His dynamic move for the Bouldering World Cup win in May brought the audience to their feet—and he’s off for another World Cup in Europe in July. But on top of this, he has his sights set not on another comp, but on Bibliographie (5.15d) in Céüse, France. Only the second-ever at the grade.
Apparently Sean Bailey doesn’t just obsess over just one thing.
Sean managed to send his first 5.15, Biographie/Realization (9a+ 5.15a), during a month-long break in the 2016 Lead World Cup circuit after winning the USA Climbing Sport National Championships just a few months prior. And contrary to what some might think, success in competition climbing is generally at odds with pushing limits in outdoor climbing. To be at peak competition fitness requires a prolonged dedication that doesn’t lend itself to pursuing other specific projects—like Biographie, for example, which was freed in 2001 by Chris Sharma and declared the most difficult route in the world at the time. But despite the challenges of pursuing both comps and outdoor climbing, Sean isn’t ready to let go of either one.
"It’s not easy to focus on hard rock and comps at the same time," he says. "But for better or worse I do love competing, and I love outdoor rock. I think it’s a realization that has helped me be confident in my climbing regardless of medium, and it’s made it easier to perform whether in comps or rock knowing that there’s going going to be a lot more of both in my future."
“I definitely do feel torn,” he says, of choosing where to apply his energy and time. “Both aspects somehow are nourishing, but in very different ways.”
Sean grew up climbing with his parents, and began training with Seattle’s Vertical World team at age 12. As a teenager, he won his category at both the American Bouldering Series and the Sport Climbing Series Youth National Championships. It wasn’t long before he applied himself to Biographie, which he completed in about a week, breaking the 5.15 grade and sending a route with a big reputation. (He first saw footage of Sharma’s ascent when he was 13 and just beginning to be psyched on climbing.)
Since then, he’s been a force at World Cups and broadened his horizons with international climbing trips. Cutting his fourth trip to Japan short last year due to the pandemic, he’s chomping at the bit to get back to the community and training there.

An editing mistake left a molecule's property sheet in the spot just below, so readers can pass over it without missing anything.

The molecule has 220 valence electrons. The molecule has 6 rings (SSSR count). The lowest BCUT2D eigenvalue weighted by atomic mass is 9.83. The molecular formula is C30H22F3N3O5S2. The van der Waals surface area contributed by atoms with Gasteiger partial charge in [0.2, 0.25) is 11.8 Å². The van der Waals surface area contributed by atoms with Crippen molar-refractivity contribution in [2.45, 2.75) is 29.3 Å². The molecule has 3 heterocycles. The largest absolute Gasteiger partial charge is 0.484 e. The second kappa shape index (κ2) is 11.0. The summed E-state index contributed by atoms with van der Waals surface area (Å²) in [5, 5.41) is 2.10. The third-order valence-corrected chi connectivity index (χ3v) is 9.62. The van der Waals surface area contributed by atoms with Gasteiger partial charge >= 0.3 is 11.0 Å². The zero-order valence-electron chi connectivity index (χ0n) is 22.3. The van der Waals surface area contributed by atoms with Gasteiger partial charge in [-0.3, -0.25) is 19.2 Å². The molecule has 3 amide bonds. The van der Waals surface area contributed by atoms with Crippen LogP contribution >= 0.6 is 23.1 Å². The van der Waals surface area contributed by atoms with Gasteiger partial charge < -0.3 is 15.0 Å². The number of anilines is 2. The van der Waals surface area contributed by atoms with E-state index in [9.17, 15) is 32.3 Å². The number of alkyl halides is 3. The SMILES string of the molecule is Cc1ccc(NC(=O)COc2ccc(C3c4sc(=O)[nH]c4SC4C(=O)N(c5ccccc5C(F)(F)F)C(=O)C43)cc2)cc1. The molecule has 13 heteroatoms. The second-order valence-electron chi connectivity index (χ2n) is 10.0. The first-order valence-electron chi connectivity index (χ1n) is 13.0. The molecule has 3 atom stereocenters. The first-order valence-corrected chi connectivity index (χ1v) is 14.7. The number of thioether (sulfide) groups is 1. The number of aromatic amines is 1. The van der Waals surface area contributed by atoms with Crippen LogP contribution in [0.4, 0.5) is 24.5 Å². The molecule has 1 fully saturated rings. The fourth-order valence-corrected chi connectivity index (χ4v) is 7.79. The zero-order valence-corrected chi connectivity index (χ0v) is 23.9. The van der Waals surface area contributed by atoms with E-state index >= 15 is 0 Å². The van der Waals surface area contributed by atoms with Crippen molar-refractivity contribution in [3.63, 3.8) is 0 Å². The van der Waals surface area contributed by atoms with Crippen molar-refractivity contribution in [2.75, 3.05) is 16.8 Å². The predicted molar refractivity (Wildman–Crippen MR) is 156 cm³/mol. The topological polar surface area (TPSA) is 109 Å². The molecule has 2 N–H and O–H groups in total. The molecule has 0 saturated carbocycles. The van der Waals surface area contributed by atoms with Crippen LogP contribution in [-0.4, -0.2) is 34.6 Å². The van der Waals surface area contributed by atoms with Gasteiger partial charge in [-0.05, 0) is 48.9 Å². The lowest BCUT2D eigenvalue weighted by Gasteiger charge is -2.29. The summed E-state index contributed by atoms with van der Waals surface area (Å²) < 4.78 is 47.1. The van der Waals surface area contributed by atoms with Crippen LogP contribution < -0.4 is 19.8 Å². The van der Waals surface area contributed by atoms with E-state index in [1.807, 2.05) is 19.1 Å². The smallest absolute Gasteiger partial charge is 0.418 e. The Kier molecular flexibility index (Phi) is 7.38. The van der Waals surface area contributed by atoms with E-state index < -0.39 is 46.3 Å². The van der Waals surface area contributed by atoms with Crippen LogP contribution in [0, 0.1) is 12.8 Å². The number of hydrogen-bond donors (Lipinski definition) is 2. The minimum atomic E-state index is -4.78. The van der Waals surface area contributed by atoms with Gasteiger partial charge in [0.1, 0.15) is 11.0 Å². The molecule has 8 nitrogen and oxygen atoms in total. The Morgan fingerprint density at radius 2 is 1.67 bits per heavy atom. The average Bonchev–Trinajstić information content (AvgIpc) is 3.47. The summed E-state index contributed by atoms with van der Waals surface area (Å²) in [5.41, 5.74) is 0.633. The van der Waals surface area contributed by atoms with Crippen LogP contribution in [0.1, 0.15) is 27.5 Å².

“There’s this kind of mystique there—everyone’s so strong,” he says. “And the gyms look so sick.”
For Sean, traveling is more than meeting new people and sampling the local culinary highlights. It’s an education in the multitude of ways to train for climbing hard.
“Over the past few years I’ve been traveling a lot and meeting a lot of people and asking them what they do, and how they’ve become successful,” he says. “It’s really opened my eyes to a bunch of different avenues.”
In that vein, Sean’s training strategy has become an ever-evolving, fluid process, something he’s constantly reinventing as he goes. “The thing I’ve realized recently is how many different ways people have found success, coming from totally different directions in training,” he says. “Now I’m in the process of trying something for a few months and seeing if it’s working for me, and if it is, pushing it a bit more in that direction. And then trying to throw something else in it.”
Usually the one constant is the effort and time he puts into it. But last year, with competitions and travel canceled due to COVID-19, Sean gave himself a bit of a break.
“For the first three weeks [of lockdown] it was kind of nice—like wow, I haven’t let my body recover like this for a long time, it’s probably healthy,” he says. During the lockdown, his obsessive streak still found an outlet—in writing code for iPhone applications.
“I’ve never tried to make apps for phones, so it’s been a learning process,” he says. “I definitely get into little niche things and really obsess over them for a long time, then it transitions into something else. It could be within climbing, like a project. And then it goes into competitions and then back into rock or something like that.”
He also hiked more during those days of limited travel. The weather in his home state of Washington was hot for climbing at the time, but Sean admits he had another motive: scouting for new rock. Lots of it has already been climbed, he says—but unclimbed rock can still be found.
Get To Know Sean
Brave New World by Aldous Huxley
Favorite crag snack
Prince cookies. “They’re really big in France. They’re like a white crackery wafer on each side with chocolate filling. … They make me think of the Céüse lifestyle—you eat a lot of cookies.”
When pressed: “I guess we bought a really nice bottle of cabernet in Japan. … It lasted about 35 minutes, shared with friends.”
“For me, it’s always to try to be as calm and present as possible. Try to breathe and slow your mind down. No mantras or anything, just slowing down.”
Pandemic-Survival Netflix Diet
The Floor Is Lava and the survival reality show Alive